| January 20, 2019

Illinois Governor Pritzker Names Theresa Eagleson As Head of HFS

Nqaba Matshazi

Nqaba has been working as an investigative journalist for the last 10 years. He has written for various media outlets across the world. Nqaba has been working as an investigative journalist for the last 10 years. He has written for various media outlets across the world.

Illinois governor J.B. Pritzker has named Theresa Eagleson as Director of the Department of Healthcare and Family Services (HFS) among several cabinet picks recently announced .

Eagleson, Executive Director of the Office of Medicaid Innovation at the University of Illinois system since 2014, will now be responsible for HFS, which administers Medicaid and child support services in the state.

HFS has a budget of $23 billion, with a sixth of that being public money. The department is in charge of the healthcare costs of more than 3.2 million people.

Eagleson brings a wealth of experience to the department

A 15-year veteran of the Illinois’ health system, Eagleson previously served as Medicaid director for Illinois and as deputy administrator for the Division of Medical Programs. She also held positions in former governor, Jim Edgar’s administration, where she served as a health and human services policy adviser and senior budget analyst, State Journal Register reported.

With her appointment, Eagleson will be managing the largest health insurer in Illinois. Among the new administration’s top priorities will be to combat, fraud and abuse in the Illinois Medical Assistance program. Waste and fraud have been identified as inflating the state’s healthcare bill.

Prior to her latest appointment, Eagleson served on Pritzker’s transition teams, where she was named as a member of the Healthy Children Families committee.

During her tenure as administrator of the Division of Medical Programs for Illinois’ Medicaid agency, Eagleson put in place an Integrated Care Pilot program in Illinois’ suburban Cook county and surrounding counties, for the elderly and disabled population, which she described then as the “first move toward integrated care.”

The pilot program was part of major Medicaid reform legislation, which was meant to save Illinois up to $774 million in five years.

Eagleson replaces Patricia Bellock, a former Republican representative, who was picked for the job last year. Her appointment is pending confirmation by the Illinois senate, a statement from Pritzker’s office said.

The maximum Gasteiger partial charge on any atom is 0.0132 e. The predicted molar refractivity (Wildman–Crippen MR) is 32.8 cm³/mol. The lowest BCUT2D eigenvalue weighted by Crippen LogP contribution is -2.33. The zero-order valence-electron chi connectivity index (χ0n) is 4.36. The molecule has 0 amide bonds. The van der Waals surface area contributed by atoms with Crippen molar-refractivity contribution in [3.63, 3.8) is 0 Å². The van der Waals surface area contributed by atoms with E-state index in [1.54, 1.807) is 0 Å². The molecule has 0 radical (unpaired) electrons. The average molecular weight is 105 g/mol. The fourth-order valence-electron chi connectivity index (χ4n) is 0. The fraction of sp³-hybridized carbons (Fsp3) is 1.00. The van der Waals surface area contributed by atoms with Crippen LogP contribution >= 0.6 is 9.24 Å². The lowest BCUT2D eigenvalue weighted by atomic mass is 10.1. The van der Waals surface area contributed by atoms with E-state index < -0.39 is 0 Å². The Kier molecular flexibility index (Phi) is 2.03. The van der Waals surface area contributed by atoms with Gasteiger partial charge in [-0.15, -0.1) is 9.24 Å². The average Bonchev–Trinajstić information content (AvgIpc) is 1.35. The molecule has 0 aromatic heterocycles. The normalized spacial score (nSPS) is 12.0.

As Pritzker begins his term of office, he has listed healthcare as one of his priorities, pledging to bring efficiencies to state government. “Inexpensive healthcare prevention programs were decimated, causing higher spending to treat diseases that could have been cured,” he said in his inauguration speech.

In addition to Eagleson, Pritzker announced more cabinet appointments, including more women and showing a bipartisan approach with his picks. Pritzker picked two of his predecessor Republican Governor Bruce Rauner’s agency directors to stay in their jobs. Heidi Mueller and Matt Perez will keep their positions as Director of the Department of Juvenile Justice and State Fire Marshal, respectively.

The new appointments, a statement said, were part of Pritzker and Lieutenant Governor-elect Juliana Stratton’s efforts to continue building a strong team to lead the state.

Pritzker lures talent with salary increase

Pritzker’s latest appointments come a few days after the house approved his plans to offer members of his new cabinet a 15 percent salary increase. The plan was approved with a 68-37 vote. The move was meant to ensure that the new governor has leeway to lure the best talent into his administration.

Before the increase, WIPR website reported that salaries ranged from $104,000 for the head of the Illinois Power Agency to $150,000 for the Transportation and Corrections departments, which Pritzker’s administration described as not competitive.

To illustrate the difference in salaries, Christian Mitchell of Chicago, who was sponsoring the plan pointed out that the Illinois Transportation and Corrections department jobs pay $150,000 and would go to $172,500. The state police director is paid $140,000 and would get a raise to bring his salary to $161,000. However, prison directors in California and Texas get about $265,000, while the Texas transportation chief makes $300,000. New York is increasing five cabinet-level salaries to $190,000, the WIFR website said.

 


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